Family Farm: George and Agnes Spaulding Continue 100-Year Tradition in Royalton
George Spaulding wipes grease from his hands with a handful of grass after working on a piece of machinery on Aug. 20, 2013. (Valley News - James M. Patterson) Purchase photo reprints »
Agnes Spaulding takes a call from a family member planning a visit to celebrate her 25 year wedding anniversary with George on Aug. 20, 2013. George and Agnes grew up on dairy farms about four miles apart and George was the best man at Agnes's first wedding in 1955. (Valley News - James M. Patterson) Purchase photo reprints »
George Spaulding opens the electric fence as the cows return to the barn yard on Aug. 20, 2013. A dam with a power plant supplied electricity to the valley starting around 1910. George worked stringing new power lines by horse up a portion of the valley one summer in the 1950s. (Valley News - James M. Patterson) Purchase photo reprints »
George Spaudling follows his wife Agnes down from a field above the house after unhitching a hay wagon on Aug. 20, 2013. (Valley News - James M. Patterson) Purchase photo reprints »
George Spaulding talks with brothers Riley Post-Kinney, middle, and Nevin Post-Kinney between chores in the barn on Aug. 20, 2013. The Spauldings rely on the Post-Kinneys and several other local youths to carry out some of the daily farm responsibilities like milking and barn chores. (Valley News - James M. Patterson) Purchase photo reprints »
After an intense week of cutting hay, George and Agnes Spaulding pull the last few bales from from the chute of their hay basket on Aug. 20, 2013. This summer's wet weather complicated the already tricky process of harvesting and drying a good hay crop. (Valley News - James M. Patterson) Purchase photo reprints »
Royalton — A single oak tree once stood in front of the Spaulding farm house, giving the dairy farm the name Lone Oak. The tree was planted in the early 1800s, but it has since died.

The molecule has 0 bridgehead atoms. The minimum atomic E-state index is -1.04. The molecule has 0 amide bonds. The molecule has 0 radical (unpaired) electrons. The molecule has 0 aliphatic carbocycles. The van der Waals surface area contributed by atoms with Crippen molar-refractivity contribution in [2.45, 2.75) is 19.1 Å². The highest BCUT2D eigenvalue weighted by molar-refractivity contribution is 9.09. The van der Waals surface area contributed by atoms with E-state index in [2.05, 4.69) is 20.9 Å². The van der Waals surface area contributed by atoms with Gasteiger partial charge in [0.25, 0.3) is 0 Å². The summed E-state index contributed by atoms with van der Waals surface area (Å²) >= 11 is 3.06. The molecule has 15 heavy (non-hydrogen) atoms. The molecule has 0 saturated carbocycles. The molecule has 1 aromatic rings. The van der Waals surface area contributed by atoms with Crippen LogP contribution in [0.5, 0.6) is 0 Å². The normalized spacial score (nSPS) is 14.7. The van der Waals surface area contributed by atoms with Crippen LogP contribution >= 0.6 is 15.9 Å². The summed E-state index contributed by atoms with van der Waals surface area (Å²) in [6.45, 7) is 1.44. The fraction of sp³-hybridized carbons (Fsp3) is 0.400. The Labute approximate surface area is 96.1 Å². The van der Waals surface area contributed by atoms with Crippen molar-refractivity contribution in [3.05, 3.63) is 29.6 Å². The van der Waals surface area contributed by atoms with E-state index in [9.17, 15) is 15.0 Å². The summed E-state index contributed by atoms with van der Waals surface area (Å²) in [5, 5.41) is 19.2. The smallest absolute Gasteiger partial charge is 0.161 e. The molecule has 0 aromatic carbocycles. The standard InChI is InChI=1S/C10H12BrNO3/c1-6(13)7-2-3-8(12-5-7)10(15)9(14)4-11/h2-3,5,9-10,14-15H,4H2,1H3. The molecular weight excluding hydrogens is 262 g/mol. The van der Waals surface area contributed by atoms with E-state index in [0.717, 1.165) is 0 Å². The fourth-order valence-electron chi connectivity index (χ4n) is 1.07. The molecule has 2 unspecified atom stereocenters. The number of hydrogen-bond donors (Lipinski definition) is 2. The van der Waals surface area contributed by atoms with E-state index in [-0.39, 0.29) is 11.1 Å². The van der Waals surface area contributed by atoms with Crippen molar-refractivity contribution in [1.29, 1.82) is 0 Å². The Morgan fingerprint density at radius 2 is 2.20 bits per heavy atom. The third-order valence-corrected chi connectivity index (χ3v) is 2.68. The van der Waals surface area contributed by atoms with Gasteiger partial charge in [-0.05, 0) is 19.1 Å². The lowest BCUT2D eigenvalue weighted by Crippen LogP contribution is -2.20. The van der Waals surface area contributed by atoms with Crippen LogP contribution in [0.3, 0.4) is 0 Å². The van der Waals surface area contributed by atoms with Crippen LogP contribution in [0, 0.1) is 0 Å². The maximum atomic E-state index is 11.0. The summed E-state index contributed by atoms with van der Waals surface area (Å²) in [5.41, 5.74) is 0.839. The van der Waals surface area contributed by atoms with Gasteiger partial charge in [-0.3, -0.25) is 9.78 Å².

George Spaulding, 84, and his wife Agnes, 76, now milk a small herd of Ayershires and Jerseys there, selling organic milk to the Agri-Mark and Organic Valley cooperatives. They have about 300 acres of hay fields, pasture and woodland to sustain them in the East Valley that follows the Second Branch of the White River north through Royalton, Bethel and Randolph.
George’s grandparents, Frank Elmer Spaulding and Susan Smith Spaulding, bought the farm with their son, Frank George Spaulding, in March 1913. This marks the 100th year the dairy has been operated by the Spaulding family.
George was born in the living room of the house and has never lived off the farm — except, he said, for a 16-day stay at Dartmouth-Hitchcock Medical Center in 2006 when he had a cow’s heart valve surgically implanted to repair his own failing heart.
Ownership passed to his father in the early 1930s, when his grandparents died. In the 1950s, the farm was passed to George and his first wife, Molly.
Attending school in South Royalton failed to convince George that there was a better way of life than farming. He and Agnes, who grew up on a small farm about four miles away in Randolph Center and attended school in Randolph, recall some animosity between town children and farm children.
Agnes said the boys sometimes came to class smelling a bit “barny,” but it was unjustified that those from the farms were looked down upon.
George still speaks the “South” in South Royalton with an edge, making sure visitors understand the distinction between the current population center, where the Vermont Law School is, and the outlying township.
George refused to take a foreign language in high school, feeling it unnecessary. He did study math and he cooked the school’s lunches with two friends who joined up to take a home economics class to avoid two monotonous, back-to-back study halls. They peeled potatoes and onions while the girls in class sewed dresses.
The family farm remained his priority. By his count, he missed over a year of high school in days off taken to help with the work.
Horses were used for the heavy labor on the Spaulding farm until 1947, the year George graduated from high school. He remembers starting to bale hay for the first time in 1951 with a Ford Ferguson tractor, and before that, storing it loose in the barn’s haymow. Over the years they have stored hay for year-round cow feed in square bales, round bales and long plastic bags called ag-bags.